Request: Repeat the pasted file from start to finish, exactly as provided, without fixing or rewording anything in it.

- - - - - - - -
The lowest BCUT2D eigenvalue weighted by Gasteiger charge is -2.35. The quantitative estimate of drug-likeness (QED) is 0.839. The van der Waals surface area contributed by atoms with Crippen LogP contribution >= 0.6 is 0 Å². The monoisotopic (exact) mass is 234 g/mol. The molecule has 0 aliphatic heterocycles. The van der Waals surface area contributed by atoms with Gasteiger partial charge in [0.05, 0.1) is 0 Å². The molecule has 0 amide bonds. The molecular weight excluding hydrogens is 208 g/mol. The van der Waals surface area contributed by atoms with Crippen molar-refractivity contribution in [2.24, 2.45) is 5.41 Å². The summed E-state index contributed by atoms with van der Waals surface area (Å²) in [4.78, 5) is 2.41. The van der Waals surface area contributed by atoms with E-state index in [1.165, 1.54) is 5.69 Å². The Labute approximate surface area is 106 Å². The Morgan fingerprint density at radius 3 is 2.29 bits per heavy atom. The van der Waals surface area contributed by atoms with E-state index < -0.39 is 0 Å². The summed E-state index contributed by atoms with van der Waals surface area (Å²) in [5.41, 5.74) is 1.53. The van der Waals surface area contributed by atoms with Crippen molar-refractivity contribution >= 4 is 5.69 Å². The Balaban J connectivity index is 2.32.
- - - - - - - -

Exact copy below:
The lowest BCUT2D eigenvalue weighted by Gasteiger charge is -2.35. The quantitative estimate of drug-likeness (QED) is 0.839. The van der Waals surface area contributed by atoms with Crippen LogP contribution >= 0.6 is 0 Å². The monoisotopic (exact) mass is 234 g/mol. The molecule has 0 aliphatic heterocycles. The van der Waals surface area contributed by atoms with Gasteiger partial charge in [0.05, 0.1) is 0 Å². The molecule has 0 amide bonds. The molecular weight excluding hydrogens is 208 g/mol. The van der Waals surface area contributed by atoms with Crippen molar-refractivity contribution in [2.24, 2.45) is 5.41 Å². The summed E-state index contributed by atoms with van der Waals surface area (Å²) in [4.78, 5) is 2.41. The van der Waals surface area contributed by atoms with E-state index in [1.165, 1.54) is 5.69 Å². The Labute approximate surface area is 106 Å². The Morgan fingerprint density at radius 3 is 2.29 bits per heavy atom. The van der Waals surface area contributed by atoms with E-state index < -0.39 is 0 Å². The summed E-state index contributed by atoms with van der Waals surface area (Å²) in [5.41, 5.74) is 1.53. The van der Waals surface area contributed by atoms with Crippen molar-refractivity contribution >= 4 is 5.69 Å². The Balaban J connectivity index is 2.32.